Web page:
I have the PC Study Bible, which is a collection of resources (Bible versions, commentaries, &c.) bundled together and accessed via a special software program. How do I cite one of the resources Turabian-style?

If it were a print book, I'd write (in a footnote):

Adam Clarke, Commentary taken from the Holy Bible, Containing the Old and New Testaments . . . , new ed. (Nashville: Abingdon, n.d.).

Do I simply put something like one of these at the end:

(Nashville: Abingdon, n.d.) CD-ROM (Biblesoft, 2006).
(Nashville: Abingdon, n.d.; [CD-ROM] Biblesoft, 2006).

Or is there more to it than that? Do I need to specifically cite that I'm using version 4.1a of the software, or is the date good enough?

Also, since the resource doesn't have page numbers, how do I reference a quote's location in the text?

EDIT: I notice that if I copy text from the commentary, the program inserts below the copied text, "(from Adam Clarke's Commentary, Electronic Database. Copyright (c) 1996 by Biblesoft)". This might be an important piece of bibliographic data, but I don't know.

  • I'd vote you use what the application provides. The software authors went to the trouble of providing additional behavior during cut and paste, so they obviously thought that the information was important. Apr 10, 2012 at 14:47
  • @JoshuaDrake, wouldn't that pass over a lot of data (e.g. actual work title, place of publication) that is necessary to most citation styles?
    – zpletan
    Apr 10, 2012 at 14:49

2 Answers 2


I'm assuming that you're talking about doing citations in the style of Kate Turabian's book *A Manual for Writers. (If that's not the case, than this answer may be incorrect.)

The Table of Contents for the seventh edition of the book is online here, and while I don't have access to it, any good library will have it. I'd first check out Part II, Chapter 17, section 17.5, "Additional Types of Published Sources". If that doesn't work, you can try section 17.7, "Informally Published Electronic Sources".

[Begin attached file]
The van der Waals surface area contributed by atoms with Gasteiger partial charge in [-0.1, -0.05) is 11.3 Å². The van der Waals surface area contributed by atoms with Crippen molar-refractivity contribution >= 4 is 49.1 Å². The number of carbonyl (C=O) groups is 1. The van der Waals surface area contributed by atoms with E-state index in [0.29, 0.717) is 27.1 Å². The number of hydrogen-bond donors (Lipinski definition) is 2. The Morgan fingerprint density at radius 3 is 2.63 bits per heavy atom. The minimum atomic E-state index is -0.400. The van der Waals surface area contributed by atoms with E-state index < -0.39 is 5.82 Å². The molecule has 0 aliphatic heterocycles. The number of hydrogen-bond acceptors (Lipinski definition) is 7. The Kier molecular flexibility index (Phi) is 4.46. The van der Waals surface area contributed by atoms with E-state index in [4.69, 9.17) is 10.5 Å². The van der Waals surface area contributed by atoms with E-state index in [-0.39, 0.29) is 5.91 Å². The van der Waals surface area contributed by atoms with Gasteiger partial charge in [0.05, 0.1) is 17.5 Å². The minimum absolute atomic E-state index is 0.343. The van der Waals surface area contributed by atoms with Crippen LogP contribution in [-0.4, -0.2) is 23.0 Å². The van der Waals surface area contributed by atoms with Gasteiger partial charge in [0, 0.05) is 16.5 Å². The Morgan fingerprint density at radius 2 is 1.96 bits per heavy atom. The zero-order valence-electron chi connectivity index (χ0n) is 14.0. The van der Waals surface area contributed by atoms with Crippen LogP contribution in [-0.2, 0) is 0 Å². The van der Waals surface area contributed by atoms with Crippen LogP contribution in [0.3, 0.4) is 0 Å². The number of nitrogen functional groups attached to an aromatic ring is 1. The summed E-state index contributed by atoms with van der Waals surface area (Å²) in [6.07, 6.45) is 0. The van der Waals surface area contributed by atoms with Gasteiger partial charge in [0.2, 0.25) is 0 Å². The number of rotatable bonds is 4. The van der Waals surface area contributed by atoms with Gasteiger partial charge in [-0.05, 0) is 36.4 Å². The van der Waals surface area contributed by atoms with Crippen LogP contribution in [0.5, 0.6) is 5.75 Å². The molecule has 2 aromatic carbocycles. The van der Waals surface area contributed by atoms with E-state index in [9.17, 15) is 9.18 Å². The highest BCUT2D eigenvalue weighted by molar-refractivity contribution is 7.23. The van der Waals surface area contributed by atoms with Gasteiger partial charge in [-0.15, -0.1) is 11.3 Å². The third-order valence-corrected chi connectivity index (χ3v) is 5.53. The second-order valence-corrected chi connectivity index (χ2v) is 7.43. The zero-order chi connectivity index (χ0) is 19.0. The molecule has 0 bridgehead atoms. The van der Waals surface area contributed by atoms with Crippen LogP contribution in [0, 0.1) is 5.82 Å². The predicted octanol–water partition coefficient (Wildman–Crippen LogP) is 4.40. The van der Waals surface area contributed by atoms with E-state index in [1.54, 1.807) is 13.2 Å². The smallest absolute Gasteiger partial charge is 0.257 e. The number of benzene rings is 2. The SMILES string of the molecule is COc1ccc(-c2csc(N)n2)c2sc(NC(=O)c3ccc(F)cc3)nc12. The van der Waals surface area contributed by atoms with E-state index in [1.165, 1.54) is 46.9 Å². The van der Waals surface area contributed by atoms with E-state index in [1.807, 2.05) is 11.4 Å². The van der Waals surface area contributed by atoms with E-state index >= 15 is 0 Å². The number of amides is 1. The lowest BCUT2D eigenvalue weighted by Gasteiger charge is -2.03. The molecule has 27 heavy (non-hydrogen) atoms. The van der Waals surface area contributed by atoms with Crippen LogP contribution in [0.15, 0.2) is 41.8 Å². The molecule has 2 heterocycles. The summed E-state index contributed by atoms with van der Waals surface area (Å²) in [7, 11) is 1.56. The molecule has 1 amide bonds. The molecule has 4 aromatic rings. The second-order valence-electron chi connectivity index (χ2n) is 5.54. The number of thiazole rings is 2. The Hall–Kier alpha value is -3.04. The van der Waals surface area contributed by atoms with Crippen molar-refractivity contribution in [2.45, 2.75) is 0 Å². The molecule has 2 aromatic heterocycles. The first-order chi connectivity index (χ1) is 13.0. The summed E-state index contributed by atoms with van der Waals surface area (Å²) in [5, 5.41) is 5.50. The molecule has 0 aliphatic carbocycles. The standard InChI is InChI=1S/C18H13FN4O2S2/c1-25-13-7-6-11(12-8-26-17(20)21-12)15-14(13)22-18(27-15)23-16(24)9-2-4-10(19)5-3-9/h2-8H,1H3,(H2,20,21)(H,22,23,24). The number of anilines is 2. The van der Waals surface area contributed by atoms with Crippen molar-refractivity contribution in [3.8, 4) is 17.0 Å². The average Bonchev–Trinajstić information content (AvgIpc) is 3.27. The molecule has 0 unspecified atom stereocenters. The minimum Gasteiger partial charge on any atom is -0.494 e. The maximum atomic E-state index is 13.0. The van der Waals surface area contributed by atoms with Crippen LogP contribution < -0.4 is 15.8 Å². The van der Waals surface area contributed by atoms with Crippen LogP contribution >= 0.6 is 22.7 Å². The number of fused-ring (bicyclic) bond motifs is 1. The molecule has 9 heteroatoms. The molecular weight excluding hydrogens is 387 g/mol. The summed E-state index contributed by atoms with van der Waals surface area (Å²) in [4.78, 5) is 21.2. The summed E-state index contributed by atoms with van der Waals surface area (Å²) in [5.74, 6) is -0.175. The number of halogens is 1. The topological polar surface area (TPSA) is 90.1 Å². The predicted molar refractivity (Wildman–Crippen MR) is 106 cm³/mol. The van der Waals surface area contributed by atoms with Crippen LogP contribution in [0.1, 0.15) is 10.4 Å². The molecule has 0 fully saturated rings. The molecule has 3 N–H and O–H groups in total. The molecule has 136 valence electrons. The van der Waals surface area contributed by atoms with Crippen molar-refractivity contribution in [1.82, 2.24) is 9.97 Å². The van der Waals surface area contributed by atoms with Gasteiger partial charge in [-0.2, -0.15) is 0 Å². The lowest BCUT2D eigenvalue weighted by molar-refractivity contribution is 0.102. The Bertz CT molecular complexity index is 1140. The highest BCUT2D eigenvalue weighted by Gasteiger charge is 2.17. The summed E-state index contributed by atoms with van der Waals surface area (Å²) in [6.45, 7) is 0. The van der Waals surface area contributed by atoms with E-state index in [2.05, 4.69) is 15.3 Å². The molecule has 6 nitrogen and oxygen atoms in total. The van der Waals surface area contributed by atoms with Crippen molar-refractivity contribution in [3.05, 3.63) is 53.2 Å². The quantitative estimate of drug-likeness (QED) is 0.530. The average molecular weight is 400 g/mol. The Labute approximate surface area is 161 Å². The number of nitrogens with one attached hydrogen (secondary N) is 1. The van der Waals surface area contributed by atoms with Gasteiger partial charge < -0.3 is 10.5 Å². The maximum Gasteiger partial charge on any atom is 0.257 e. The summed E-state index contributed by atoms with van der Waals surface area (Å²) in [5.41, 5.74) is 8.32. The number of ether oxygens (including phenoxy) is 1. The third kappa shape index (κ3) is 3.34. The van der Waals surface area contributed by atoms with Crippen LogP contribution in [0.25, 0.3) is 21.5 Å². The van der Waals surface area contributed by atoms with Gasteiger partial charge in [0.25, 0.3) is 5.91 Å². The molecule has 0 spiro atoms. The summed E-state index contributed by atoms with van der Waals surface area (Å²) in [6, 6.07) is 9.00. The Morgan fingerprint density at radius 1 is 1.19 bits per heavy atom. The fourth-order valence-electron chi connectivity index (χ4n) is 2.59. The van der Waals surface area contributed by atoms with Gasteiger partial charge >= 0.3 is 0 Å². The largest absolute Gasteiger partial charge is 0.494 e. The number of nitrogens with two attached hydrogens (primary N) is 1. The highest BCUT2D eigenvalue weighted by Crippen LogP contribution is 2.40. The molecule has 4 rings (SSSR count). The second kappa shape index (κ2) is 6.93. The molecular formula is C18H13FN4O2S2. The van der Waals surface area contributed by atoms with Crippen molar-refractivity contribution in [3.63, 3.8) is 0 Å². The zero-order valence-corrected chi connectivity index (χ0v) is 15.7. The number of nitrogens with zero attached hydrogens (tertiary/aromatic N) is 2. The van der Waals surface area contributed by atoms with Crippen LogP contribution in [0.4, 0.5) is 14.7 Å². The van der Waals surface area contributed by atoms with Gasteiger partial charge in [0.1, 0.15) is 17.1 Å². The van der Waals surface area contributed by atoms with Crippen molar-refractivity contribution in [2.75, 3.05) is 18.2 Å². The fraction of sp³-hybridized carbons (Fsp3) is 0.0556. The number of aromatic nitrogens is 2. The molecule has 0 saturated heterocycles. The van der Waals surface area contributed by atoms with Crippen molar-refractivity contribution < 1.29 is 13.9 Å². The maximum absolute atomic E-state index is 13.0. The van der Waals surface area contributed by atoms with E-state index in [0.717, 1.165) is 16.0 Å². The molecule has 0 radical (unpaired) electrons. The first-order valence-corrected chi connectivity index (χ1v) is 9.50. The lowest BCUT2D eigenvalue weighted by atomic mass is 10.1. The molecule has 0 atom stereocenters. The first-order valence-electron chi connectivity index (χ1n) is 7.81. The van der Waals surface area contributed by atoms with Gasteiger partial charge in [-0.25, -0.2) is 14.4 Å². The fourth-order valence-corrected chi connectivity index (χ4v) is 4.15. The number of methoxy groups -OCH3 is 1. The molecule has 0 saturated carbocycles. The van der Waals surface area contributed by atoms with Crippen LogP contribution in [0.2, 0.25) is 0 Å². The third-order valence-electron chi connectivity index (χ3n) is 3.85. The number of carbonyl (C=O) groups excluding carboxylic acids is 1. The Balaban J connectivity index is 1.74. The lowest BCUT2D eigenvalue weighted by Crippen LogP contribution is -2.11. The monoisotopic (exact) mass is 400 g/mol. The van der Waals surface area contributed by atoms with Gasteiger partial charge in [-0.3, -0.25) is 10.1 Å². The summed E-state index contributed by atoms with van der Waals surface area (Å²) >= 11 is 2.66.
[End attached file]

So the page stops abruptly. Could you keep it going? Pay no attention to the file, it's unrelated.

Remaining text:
Failing all that, and if the book has no guidance for citing a CD-ROM. The current edition was "updated to reflect The Chicago Manual of Style, fifteenth edition" (according to the books' website), so I think it would make sense to consult the Chicago Manual of Style as a fallback for this. CMOS 16th edition gives these examples of CD-ROM citations in entry 14.168:

The Chicago Manual of Style, 15th ed. (Chicago: University of Chicago Press, 2003), CD-ROM, 1.4.

Hicks, Rodney J. Nuclear Medicine: From the Center of Our Universe. Victoria, Austral.: ICE T Multimedia, 1996. CD-ROM

The differences between the two are unclear. Perhaps one is a multimedia CD-ROm and the other is not? I'm guessing the 1.4 is a version number?

At least the first example shows what to do where there's no primary author. (Like the case of the Bible, I'm guessing.)

Here's the full CMOS entry. (Note: link is accessible to CMOS subscribers-only, but CMOS is available in most libraries with decent reference sections.)


I asked my professer (duh, shoulda done that first), and he said to cite it as I would a print work, noting that it is in "electronic format." This appears to follow the guidelines for e-books.

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